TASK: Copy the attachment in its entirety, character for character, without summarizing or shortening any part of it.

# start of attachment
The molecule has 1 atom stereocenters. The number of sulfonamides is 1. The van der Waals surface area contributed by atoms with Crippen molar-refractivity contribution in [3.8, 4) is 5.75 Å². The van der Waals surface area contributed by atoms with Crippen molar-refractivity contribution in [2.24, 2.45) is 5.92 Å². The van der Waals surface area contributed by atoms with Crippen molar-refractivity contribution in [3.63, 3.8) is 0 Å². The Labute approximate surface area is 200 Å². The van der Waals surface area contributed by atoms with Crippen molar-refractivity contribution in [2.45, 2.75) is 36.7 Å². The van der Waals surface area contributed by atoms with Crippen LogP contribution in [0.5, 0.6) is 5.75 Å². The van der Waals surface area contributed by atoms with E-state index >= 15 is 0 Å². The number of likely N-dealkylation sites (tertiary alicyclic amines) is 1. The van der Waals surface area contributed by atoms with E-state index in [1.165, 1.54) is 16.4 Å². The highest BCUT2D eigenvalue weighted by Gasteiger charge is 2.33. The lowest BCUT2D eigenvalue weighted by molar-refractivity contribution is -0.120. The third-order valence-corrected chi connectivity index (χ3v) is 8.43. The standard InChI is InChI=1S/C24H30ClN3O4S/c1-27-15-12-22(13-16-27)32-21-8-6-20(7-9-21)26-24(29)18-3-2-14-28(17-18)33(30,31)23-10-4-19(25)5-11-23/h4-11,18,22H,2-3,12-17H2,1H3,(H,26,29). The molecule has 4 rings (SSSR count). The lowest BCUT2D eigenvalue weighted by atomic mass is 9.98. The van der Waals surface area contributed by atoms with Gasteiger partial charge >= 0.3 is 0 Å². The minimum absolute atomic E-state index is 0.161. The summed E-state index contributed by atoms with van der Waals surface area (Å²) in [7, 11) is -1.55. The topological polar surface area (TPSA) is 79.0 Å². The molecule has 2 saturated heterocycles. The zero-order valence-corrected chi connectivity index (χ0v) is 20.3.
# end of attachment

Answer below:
The molecule has 1 atom stereocenters. The number of sulfonamides is 1. The van der Waals surface area contributed by atoms with Crippen molar-refractivity contribution in [3.8, 4) is 5.75 Å². The van der Waals surface area contributed by atoms with Crippen molar-refractivity contribution in [2.24, 2.45) is 5.92 Å². The van der Waals surface area contributed by atoms with Crippen molar-refractivity contribution in [3.63, 3.8) is 0 Å². The Labute approximate surface area is 200 Å². The van der Waals surface area contributed by atoms with Crippen molar-refractivity contribution in [2.45, 2.75) is 36.7 Å². The van der Waals surface area contributed by atoms with Crippen LogP contribution in [0.5, 0.6) is 5.75 Å². The van der Waals surface area contributed by atoms with E-state index >= 15 is 0 Å². The number of likely N-dealkylation sites (tertiary alicyclic amines) is 1. The van der Waals surface area contributed by atoms with E-state index in [1.165, 1.54) is 16.4 Å². The highest BCUT2D eigenvalue weighted by Gasteiger charge is 2.33. The lowest BCUT2D eigenvalue weighted by molar-refractivity contribution is -0.120. The third-order valence-corrected chi connectivity index (χ3v) is 8.43. The standard InChI is InChI=1S/C24H30ClN3O4S/c1-27-15-12-22(13-16-27)32-21-8-6-20(7-9-21)26-24(29)18-3-2-14-28(17-18)33(30,31)23-10-4-19(25)5-11-23/h4-11,18,22H,2-3,12-17H2,1H3,(H,26,29). The molecule has 4 rings (SSSR count). The lowest BCUT2D eigenvalue weighted by atomic mass is 9.98. The van der Waals surface area contributed by atoms with Gasteiger partial charge >= 0.3 is 0 Å². The minimum absolute atomic E-state index is 0.161. The summed E-state index contributed by atoms with van der Waals surface area (Å²) in [7, 11) is -1.55. The topological polar surface area (TPSA) is 79.0 Å². The molecule has 2 saturated heterocycles. The zero-order valence-corrected chi connectivity index (χ0v) is 20.3.